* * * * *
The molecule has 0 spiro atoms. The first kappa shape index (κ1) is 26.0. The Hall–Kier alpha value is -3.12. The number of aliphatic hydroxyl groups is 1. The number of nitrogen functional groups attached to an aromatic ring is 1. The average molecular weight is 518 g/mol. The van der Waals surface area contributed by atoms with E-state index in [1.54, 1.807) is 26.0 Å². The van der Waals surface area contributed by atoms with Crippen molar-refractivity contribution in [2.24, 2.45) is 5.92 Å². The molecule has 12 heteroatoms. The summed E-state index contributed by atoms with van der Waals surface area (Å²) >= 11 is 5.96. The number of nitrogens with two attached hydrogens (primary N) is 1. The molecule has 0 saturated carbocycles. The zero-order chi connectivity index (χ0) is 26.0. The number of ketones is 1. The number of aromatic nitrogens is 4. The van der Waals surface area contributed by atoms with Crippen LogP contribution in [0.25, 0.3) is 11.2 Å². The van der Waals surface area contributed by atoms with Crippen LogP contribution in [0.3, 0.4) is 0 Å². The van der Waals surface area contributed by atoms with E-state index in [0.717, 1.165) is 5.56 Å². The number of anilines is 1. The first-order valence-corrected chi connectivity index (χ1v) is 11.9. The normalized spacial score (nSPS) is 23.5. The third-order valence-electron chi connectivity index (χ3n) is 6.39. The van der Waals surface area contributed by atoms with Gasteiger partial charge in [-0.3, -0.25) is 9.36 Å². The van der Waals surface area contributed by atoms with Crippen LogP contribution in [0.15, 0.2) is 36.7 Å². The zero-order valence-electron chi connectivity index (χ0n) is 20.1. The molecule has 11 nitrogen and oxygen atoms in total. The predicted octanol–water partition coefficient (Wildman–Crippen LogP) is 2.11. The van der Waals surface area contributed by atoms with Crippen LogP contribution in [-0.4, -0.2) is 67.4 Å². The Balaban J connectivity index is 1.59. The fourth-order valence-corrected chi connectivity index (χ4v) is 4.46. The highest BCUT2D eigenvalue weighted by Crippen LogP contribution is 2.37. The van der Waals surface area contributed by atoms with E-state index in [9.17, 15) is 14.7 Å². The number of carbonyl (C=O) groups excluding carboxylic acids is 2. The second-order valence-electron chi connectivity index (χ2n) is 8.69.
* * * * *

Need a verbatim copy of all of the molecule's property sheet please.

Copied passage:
The molecule has 0 spiro atoms. The first kappa shape index (κ1) is 26.0. The Hall–Kier alpha value is -3.12. The number of aliphatic hydroxyl groups is 1. The number of nitrogen functional groups attached to an aromatic ring is 1. The average molecular weight is 518 g/mol. The van der Waals surface area contributed by atoms with E-state index in [1.54, 1.807) is 26.0 Å². The van der Waals surface area contributed by atoms with Crippen molar-refractivity contribution in [2.24, 2.45) is 5.92 Å². The molecule has 12 heteroatoms. The summed E-state index contributed by atoms with van der Waals surface area (Å²) >= 11 is 5.96. The number of nitrogens with two attached hydrogens (primary N) is 1. The molecule has 0 saturated carbocycles. The zero-order chi connectivity index (χ0) is 26.0. The number of ketones is 1. The number of aromatic nitrogens is 4. The van der Waals surface area contributed by atoms with Crippen LogP contribution in [0.25, 0.3) is 11.2 Å². The van der Waals surface area contributed by atoms with Crippen LogP contribution in [0.3, 0.4) is 0 Å². The van der Waals surface area contributed by atoms with E-state index in [0.717, 1.165) is 5.56 Å². The number of anilines is 1. The first-order valence-corrected chi connectivity index (χ1v) is 11.9. The normalized spacial score (nSPS) is 23.5. The third-order valence-electron chi connectivity index (χ3n) is 6.39. The van der Waals surface area contributed by atoms with Gasteiger partial charge in [-0.3, -0.25) is 9.36 Å². The van der Waals surface area contributed by atoms with Crippen LogP contribution in [0.15, 0.2) is 36.7 Å². The zero-order valence-electron chi connectivity index (χ0n) is 20.1. The molecule has 11 nitrogen and oxygen atoms in total. The predicted octanol–water partition coefficient (Wildman–Crippen LogP) is 2.11. The van der Waals surface area contributed by atoms with Crippen LogP contribution in [-0.4, -0.2) is 67.4 Å². The Balaban J connectivity index is 1.59. The fourth-order valence-corrected chi connectivity index (χ4v) is 4.46. The highest BCUT2D eigenvalue weighted by Crippen LogP contribution is 2.37. The van der Waals surface area contributed by atoms with E-state index in [9.17, 15) is 14.7 Å². The number of carbonyl (C=O) groups excluding carboxylic acids is 2. The second-order valence-electron chi connectivity index (χ2n) is 8.69.